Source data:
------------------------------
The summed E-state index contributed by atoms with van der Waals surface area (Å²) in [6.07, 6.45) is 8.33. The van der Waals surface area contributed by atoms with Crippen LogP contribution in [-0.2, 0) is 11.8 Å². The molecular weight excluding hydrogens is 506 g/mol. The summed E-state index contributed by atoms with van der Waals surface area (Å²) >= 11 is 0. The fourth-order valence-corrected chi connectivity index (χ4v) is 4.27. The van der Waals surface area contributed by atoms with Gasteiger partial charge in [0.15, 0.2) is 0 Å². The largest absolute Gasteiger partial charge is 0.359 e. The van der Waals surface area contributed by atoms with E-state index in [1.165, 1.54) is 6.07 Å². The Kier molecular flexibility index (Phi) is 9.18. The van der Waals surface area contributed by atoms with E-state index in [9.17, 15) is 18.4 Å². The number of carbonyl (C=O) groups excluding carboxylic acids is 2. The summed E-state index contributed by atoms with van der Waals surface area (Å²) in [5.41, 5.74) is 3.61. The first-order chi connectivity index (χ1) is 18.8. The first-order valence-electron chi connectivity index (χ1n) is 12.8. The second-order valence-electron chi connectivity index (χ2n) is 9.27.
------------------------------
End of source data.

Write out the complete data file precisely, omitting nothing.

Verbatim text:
The summed E-state index contributed by atoms with van der Waals surface area (Å²) in [6.07, 6.45) is 8.33. The van der Waals surface area contributed by atoms with Crippen LogP contribution in [-0.2, 0) is 11.8 Å². The molecular weight excluding hydrogens is 506 g/mol. The summed E-state index contributed by atoms with van der Waals surface area (Å²) >= 11 is 0. The fourth-order valence-corrected chi connectivity index (χ4v) is 4.27. The van der Waals surface area contributed by atoms with Gasteiger partial charge in [0.15, 0.2) is 0 Å². The largest absolute Gasteiger partial charge is 0.359 e. The van der Waals surface area contributed by atoms with E-state index in [1.165, 1.54) is 6.07 Å². The Kier molecular flexibility index (Phi) is 9.18. The van der Waals surface area contributed by atoms with E-state index in [9.17, 15) is 18.4 Å². The number of carbonyl (C=O) groups excluding carboxylic acids is 2. The summed E-state index contributed by atoms with van der Waals surface area (Å²) in [5.41, 5.74) is 3.61. The first-order chi connectivity index (χ1) is 18.8. The first-order valence-electron chi connectivity index (χ1n) is 12.8. The second-order valence-electron chi connectivity index (χ2n) is 9.27.